Short-term borrowing – the last 10 years
For short-term lenders, the last 10 years has been something of a rollercoster. Short-term lenders the world over have had to combat deep unpopularity among policymakers and the public alike, in a situation that is reminiscent of the Mc Donald’s controversy in the 1990s, when so many argued that the food giant should be subject to heavier regulation. In the US and the UK, the short-term lending industry has just come out the other end of a raft of regulation aimed at expressing the deep suspicion some people hold towards short-term lenders.
Then and now
In recent years, new types of short-term lending have emerged for example startups like unbolted which allows consumers access to peer to peer lending services. ‘Unbolted.com’ in particular has made waves in the pawnbroking industry, with many agreeing that the new online services available through unbolted and their contemporaries increasing the appeal of pawning items of value to a much wider consumer base.
Lenders like Wonga entered the commercial markets on a high. With short-term lending being something of a novelty for many the cash hungry short-term lending industries cleaned up. Wonga, in particular filled a market niche like no other as not only did it offer this new novelty lending service; it also made the whole process of accessing short-term loans easier and simpler. People, could apply for short-term credit online for the first time and short-term lenders made vast amounts of profit, but the heyday was short-lived as the whole concept of short-term lending came under significant scrutiny from members of the public, policymakers and consumer watchdogs. In recent years, even the Church of England has weighed into the debates surrounding short-term lending.
Consumer groups drew attention to the high interest rates charged on short-term loans, whereas consumers who had had bad experiences of short-term lending relayed tales of how short-term lending left them struggling in debt. Some people made the mistake of taking out short-term loans to repay old short-term loans. The short-term lending industry struggled to get their message out and tried desperately to combat the controversy by arguing that short-term loans, used in moderation and correctly (for emergencies) was a very valuable service, and one that would be filled by loan sharks in their absence.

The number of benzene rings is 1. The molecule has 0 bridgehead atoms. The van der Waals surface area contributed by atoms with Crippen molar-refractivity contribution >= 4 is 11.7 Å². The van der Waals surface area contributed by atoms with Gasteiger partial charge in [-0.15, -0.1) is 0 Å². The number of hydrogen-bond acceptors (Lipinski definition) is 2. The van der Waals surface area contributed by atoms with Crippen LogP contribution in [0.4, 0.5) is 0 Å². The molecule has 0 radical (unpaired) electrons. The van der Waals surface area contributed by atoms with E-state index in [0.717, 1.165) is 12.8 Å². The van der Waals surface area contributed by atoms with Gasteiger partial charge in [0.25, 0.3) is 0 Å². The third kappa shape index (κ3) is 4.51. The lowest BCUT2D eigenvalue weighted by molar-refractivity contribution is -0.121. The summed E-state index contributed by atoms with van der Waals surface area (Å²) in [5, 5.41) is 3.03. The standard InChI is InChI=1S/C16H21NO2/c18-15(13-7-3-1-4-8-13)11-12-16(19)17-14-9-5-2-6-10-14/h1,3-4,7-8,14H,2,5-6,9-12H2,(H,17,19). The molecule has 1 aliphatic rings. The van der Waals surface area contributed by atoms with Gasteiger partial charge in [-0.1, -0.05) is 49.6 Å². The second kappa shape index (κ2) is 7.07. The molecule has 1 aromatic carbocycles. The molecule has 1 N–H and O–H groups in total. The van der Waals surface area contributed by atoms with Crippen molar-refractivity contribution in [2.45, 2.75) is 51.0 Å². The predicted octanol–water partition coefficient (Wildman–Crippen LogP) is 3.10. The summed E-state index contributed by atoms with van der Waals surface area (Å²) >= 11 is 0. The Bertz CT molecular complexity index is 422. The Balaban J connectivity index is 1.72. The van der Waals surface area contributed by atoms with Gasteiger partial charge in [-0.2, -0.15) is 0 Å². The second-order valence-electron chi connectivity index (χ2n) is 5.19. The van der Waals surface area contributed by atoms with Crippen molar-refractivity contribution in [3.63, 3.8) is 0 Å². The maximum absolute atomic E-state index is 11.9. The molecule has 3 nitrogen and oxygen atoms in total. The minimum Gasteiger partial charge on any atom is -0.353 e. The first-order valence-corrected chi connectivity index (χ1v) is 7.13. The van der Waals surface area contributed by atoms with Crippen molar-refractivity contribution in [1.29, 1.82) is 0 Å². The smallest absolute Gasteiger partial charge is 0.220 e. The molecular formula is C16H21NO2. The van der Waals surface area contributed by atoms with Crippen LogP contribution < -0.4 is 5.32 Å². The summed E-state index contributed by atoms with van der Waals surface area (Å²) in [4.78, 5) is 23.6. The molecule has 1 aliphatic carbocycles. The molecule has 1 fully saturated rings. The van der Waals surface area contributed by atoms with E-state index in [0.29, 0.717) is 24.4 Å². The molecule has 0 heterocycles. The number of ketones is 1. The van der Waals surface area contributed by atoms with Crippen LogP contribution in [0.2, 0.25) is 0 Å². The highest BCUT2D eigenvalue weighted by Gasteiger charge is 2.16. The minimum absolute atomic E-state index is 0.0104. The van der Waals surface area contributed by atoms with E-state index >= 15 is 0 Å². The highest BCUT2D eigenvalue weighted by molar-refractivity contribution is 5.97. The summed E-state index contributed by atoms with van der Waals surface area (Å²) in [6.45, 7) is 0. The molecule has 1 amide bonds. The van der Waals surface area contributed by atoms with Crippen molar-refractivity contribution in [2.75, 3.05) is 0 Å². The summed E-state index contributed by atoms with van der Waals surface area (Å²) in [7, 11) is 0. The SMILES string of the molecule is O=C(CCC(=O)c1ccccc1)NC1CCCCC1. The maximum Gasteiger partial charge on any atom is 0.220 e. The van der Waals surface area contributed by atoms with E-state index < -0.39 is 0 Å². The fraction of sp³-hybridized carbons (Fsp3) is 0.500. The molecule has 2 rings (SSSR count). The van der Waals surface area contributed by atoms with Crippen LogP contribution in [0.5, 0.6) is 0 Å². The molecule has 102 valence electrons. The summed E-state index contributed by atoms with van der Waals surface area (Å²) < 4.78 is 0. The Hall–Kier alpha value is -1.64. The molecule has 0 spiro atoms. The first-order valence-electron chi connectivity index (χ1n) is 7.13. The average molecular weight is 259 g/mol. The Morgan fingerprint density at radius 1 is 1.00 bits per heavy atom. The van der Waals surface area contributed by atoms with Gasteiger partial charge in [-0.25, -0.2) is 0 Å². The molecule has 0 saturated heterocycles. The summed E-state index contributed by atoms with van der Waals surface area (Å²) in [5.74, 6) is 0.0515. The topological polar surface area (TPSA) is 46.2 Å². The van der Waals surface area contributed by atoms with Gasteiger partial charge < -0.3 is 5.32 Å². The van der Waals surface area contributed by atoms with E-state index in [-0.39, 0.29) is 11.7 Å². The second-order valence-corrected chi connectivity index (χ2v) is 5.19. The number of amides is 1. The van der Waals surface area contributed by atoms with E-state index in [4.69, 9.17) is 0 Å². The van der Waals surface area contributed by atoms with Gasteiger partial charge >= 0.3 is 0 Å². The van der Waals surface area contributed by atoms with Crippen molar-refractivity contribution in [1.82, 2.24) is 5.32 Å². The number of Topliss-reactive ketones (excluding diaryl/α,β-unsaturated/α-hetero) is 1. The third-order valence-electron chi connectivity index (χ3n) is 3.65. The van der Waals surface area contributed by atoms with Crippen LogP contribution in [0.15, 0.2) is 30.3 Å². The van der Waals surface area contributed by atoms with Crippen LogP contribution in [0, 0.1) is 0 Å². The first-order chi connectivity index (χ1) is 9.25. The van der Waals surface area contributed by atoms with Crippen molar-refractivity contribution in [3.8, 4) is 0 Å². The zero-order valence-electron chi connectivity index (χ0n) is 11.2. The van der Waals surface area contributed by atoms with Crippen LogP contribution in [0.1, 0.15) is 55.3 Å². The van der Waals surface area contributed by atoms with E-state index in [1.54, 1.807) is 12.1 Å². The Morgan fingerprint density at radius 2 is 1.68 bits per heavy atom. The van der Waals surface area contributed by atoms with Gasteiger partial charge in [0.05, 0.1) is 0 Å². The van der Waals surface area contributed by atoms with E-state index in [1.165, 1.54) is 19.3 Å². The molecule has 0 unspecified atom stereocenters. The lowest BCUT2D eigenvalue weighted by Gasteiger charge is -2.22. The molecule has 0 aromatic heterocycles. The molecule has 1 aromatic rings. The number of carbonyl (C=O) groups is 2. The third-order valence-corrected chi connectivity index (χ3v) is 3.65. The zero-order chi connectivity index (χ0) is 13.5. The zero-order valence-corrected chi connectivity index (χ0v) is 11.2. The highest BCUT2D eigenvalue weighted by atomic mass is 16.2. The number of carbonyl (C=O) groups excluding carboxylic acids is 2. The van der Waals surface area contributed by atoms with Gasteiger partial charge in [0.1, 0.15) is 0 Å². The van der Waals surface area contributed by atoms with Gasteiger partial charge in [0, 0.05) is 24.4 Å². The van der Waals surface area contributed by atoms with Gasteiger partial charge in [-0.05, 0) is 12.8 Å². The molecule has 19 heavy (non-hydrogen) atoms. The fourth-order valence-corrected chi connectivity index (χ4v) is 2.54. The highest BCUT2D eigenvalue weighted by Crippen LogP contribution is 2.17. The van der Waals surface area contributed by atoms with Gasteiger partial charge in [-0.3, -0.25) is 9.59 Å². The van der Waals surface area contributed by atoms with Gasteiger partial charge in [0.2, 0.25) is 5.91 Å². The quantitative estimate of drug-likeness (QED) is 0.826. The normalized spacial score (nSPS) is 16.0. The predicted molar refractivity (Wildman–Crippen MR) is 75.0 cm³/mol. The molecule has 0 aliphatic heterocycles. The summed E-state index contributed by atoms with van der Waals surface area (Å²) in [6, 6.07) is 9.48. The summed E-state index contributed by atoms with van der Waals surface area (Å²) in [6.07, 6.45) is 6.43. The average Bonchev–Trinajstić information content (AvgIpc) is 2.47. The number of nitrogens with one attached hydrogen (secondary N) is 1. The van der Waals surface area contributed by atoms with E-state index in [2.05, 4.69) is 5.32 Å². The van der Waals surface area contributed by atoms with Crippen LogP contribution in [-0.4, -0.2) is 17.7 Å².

The negative publicity led to a UK-wide crackdown on short-term lending that started in 2013 with the publication of a review by the Office of Fair Trading. Heavy regulation of the short-term credit industry followed and this has seen financial services shops and high street services like The Money Shop go out of business, and major corporate players leaving the UK for pastures new with more sympathetic regulation. The full implications of the UK-wide short-term lending crackdown has yet to be seen, but already experts are suggesting that loan shark activity is beginning to increase.
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